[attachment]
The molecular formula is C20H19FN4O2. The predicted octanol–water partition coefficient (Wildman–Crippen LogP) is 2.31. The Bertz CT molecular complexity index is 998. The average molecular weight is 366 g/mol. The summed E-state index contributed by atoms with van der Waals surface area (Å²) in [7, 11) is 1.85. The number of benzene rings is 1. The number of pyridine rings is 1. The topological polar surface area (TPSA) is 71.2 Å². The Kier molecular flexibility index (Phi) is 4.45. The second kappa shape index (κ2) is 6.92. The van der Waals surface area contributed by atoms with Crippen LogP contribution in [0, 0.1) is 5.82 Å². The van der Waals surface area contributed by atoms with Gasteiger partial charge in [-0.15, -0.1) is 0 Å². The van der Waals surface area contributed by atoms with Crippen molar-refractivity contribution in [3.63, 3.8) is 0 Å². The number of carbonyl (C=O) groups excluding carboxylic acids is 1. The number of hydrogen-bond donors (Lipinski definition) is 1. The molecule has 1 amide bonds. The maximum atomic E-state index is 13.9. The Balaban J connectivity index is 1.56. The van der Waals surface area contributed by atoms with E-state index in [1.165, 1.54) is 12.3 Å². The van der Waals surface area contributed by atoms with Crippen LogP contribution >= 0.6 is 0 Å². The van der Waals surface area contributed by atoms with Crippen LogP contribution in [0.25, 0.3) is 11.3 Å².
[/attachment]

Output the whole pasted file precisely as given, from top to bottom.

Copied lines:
The molecular formula is C20H19FN4O2. The predicted octanol–water partition coefficient (Wildman–Crippen LogP) is 2.31. The Bertz CT molecular complexity index is 998. The average molecular weight is 366 g/mol. The summed E-state index contributed by atoms with van der Waals surface area (Å²) in [7, 11) is 1.85. The number of benzene rings is 1. The number of pyridine rings is 1. The topological polar surface area (TPSA) is 71.2 Å². The Kier molecular flexibility index (Phi) is 4.45. The second kappa shape index (κ2) is 6.92. The van der Waals surface area contributed by atoms with Crippen LogP contribution in [0, 0.1) is 5.82 Å². The van der Waals surface area contributed by atoms with Gasteiger partial charge in [-0.15, -0.1) is 0 Å². The van der Waals surface area contributed by atoms with Crippen molar-refractivity contribution in [3.63, 3.8) is 0 Å². The number of carbonyl (C=O) groups excluding carboxylic acids is 1. The number of hydrogen-bond donors (Lipinski definition) is 1. The molecule has 1 amide bonds. The maximum atomic E-state index is 13.9. The Balaban J connectivity index is 1.56. The van der Waals surface area contributed by atoms with E-state index in [1.165, 1.54) is 12.3 Å². The van der Waals surface area contributed by atoms with Crippen LogP contribution >= 0.6 is 0 Å². The van der Waals surface area contributed by atoms with Crippen LogP contribution in [0.25, 0.3) is 11.3 Å².